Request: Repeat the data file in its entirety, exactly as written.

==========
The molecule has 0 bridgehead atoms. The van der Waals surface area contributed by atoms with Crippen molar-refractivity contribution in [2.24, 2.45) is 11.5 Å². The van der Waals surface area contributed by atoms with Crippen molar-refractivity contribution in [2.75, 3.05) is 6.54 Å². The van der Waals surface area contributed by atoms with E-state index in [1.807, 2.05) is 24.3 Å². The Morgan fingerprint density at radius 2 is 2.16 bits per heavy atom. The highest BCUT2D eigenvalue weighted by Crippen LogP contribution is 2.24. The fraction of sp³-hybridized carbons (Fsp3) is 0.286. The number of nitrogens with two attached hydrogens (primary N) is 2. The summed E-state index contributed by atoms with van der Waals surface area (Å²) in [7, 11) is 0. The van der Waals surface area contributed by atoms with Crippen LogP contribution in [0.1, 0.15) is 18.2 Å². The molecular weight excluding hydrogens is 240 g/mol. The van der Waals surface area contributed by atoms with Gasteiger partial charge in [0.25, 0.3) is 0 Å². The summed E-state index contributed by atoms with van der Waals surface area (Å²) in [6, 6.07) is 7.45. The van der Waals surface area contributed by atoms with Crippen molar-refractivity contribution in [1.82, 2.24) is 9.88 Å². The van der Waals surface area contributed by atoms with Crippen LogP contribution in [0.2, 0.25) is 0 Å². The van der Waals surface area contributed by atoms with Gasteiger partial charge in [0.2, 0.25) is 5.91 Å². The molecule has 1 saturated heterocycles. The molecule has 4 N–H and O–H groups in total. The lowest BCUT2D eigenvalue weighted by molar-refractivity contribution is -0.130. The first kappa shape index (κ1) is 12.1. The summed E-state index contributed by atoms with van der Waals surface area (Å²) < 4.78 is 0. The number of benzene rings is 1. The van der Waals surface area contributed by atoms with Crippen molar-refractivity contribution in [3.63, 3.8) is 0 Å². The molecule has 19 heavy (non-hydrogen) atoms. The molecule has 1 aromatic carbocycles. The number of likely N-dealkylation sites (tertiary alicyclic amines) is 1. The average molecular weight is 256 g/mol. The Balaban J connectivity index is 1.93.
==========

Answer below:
The molecule has 0 bridgehead atoms. The van der Waals surface area contributed by atoms with Crippen molar-refractivity contribution in [2.24, 2.45) is 11.5 Å². The van der Waals surface area contributed by atoms with Crippen molar-refractivity contribution in [2.75, 3.05) is 6.54 Å². The van der Waals surface area contributed by atoms with E-state index in [1.807, 2.05) is 24.3 Å². The Morgan fingerprint density at radius 2 is 2.16 bits per heavy atom. The highest BCUT2D eigenvalue weighted by Crippen LogP contribution is 2.24. The fraction of sp³-hybridized carbons (Fsp3) is 0.286. The number of nitrogens with two attached hydrogens (primary N) is 2. The summed E-state index contributed by atoms with van der Waals surface area (Å²) in [7, 11) is 0. The van der Waals surface area contributed by atoms with Crippen LogP contribution in [0.1, 0.15) is 18.2 Å². The molecular weight excluding hydrogens is 240 g/mol. The van der Waals surface area contributed by atoms with Gasteiger partial charge in [0.25, 0.3) is 0 Å². The summed E-state index contributed by atoms with van der Waals surface area (Å²) in [6, 6.07) is 7.45. The van der Waals surface area contributed by atoms with Crippen molar-refractivity contribution in [1.82, 2.24) is 9.88 Å². The van der Waals surface area contributed by atoms with Crippen LogP contribution in [0.2, 0.25) is 0 Å². The van der Waals surface area contributed by atoms with Gasteiger partial charge in [0.2, 0.25) is 5.91 Å². The molecule has 1 saturated heterocycles. The molecule has 4 N–H and O–H groups in total. The lowest BCUT2D eigenvalue weighted by molar-refractivity contribution is -0.130. The first kappa shape index (κ1) is 12.1. The summed E-state index contributed by atoms with van der Waals surface area (Å²) < 4.78 is 0. The number of benzene rings is 1. The van der Waals surface area contributed by atoms with Crippen molar-refractivity contribution in [3.63, 3.8) is 0 Å². The molecule has 19 heavy (non-hydrogen) atoms. The molecule has 1 aromatic carbocycles. The number of likely N-dealkylation sites (tertiary alicyclic amines) is 1. The average molecular weight is 256 g/mol. The Balaban J connectivity index is 1.93.